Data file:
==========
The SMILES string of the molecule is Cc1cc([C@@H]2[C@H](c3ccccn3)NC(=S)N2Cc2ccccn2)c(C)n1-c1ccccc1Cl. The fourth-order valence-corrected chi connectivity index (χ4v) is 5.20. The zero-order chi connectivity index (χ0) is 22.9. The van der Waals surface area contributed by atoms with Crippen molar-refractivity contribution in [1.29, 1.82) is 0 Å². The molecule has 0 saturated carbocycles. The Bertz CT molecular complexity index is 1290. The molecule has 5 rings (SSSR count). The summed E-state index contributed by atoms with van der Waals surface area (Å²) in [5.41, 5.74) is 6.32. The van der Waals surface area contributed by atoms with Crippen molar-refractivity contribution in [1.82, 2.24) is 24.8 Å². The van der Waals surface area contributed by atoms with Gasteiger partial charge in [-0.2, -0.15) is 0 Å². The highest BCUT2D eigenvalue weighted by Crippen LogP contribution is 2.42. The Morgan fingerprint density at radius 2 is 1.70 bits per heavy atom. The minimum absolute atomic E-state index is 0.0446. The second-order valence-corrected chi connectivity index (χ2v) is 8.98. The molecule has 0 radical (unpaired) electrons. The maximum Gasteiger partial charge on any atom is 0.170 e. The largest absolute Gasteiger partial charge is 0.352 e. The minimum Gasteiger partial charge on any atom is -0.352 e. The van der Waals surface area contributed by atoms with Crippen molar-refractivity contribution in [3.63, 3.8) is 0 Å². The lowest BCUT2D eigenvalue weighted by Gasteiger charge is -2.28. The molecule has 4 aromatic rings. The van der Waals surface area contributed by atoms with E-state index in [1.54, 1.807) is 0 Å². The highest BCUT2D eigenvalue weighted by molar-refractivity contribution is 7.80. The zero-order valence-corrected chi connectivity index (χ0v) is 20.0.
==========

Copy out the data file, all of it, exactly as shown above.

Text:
The SMILES string of the molecule is Cc1cc([C@@H]2[C@H](c3ccccn3)NC(=S)N2Cc2ccccn2)c(C)n1-c1ccccc1Cl. The fourth-order valence-corrected chi connectivity index (χ4v) is 5.20. The zero-order chi connectivity index (χ0) is 22.9. The van der Waals surface area contributed by atoms with Crippen molar-refractivity contribution in [1.29, 1.82) is 0 Å². The molecule has 0 saturated carbocycles. The Bertz CT molecular complexity index is 1290. The molecule has 5 rings (SSSR count). The summed E-state index contributed by atoms with van der Waals surface area (Å²) in [5.41, 5.74) is 6.32. The van der Waals surface area contributed by atoms with Crippen molar-refractivity contribution in [1.82, 2.24) is 24.8 Å². The van der Waals surface area contributed by atoms with Gasteiger partial charge in [-0.2, -0.15) is 0 Å². The highest BCUT2D eigenvalue weighted by Crippen LogP contribution is 2.42. The Morgan fingerprint density at radius 2 is 1.70 bits per heavy atom. The minimum absolute atomic E-state index is 0.0446. The second-order valence-corrected chi connectivity index (χ2v) is 8.98. The molecule has 0 radical (unpaired) electrons. The maximum Gasteiger partial charge on any atom is 0.170 e. The largest absolute Gasteiger partial charge is 0.352 e. The minimum Gasteiger partial charge on any atom is -0.352 e. The van der Waals surface area contributed by atoms with Crippen molar-refractivity contribution in [3.63, 3.8) is 0 Å². The lowest BCUT2D eigenvalue weighted by Gasteiger charge is -2.28. The molecule has 4 aromatic rings. The van der Waals surface area contributed by atoms with E-state index in [1.54, 1.807) is 0 Å². The highest BCUT2D eigenvalue weighted by molar-refractivity contribution is 7.80. The zero-order valence-corrected chi connectivity index (χ0v) is 20.0.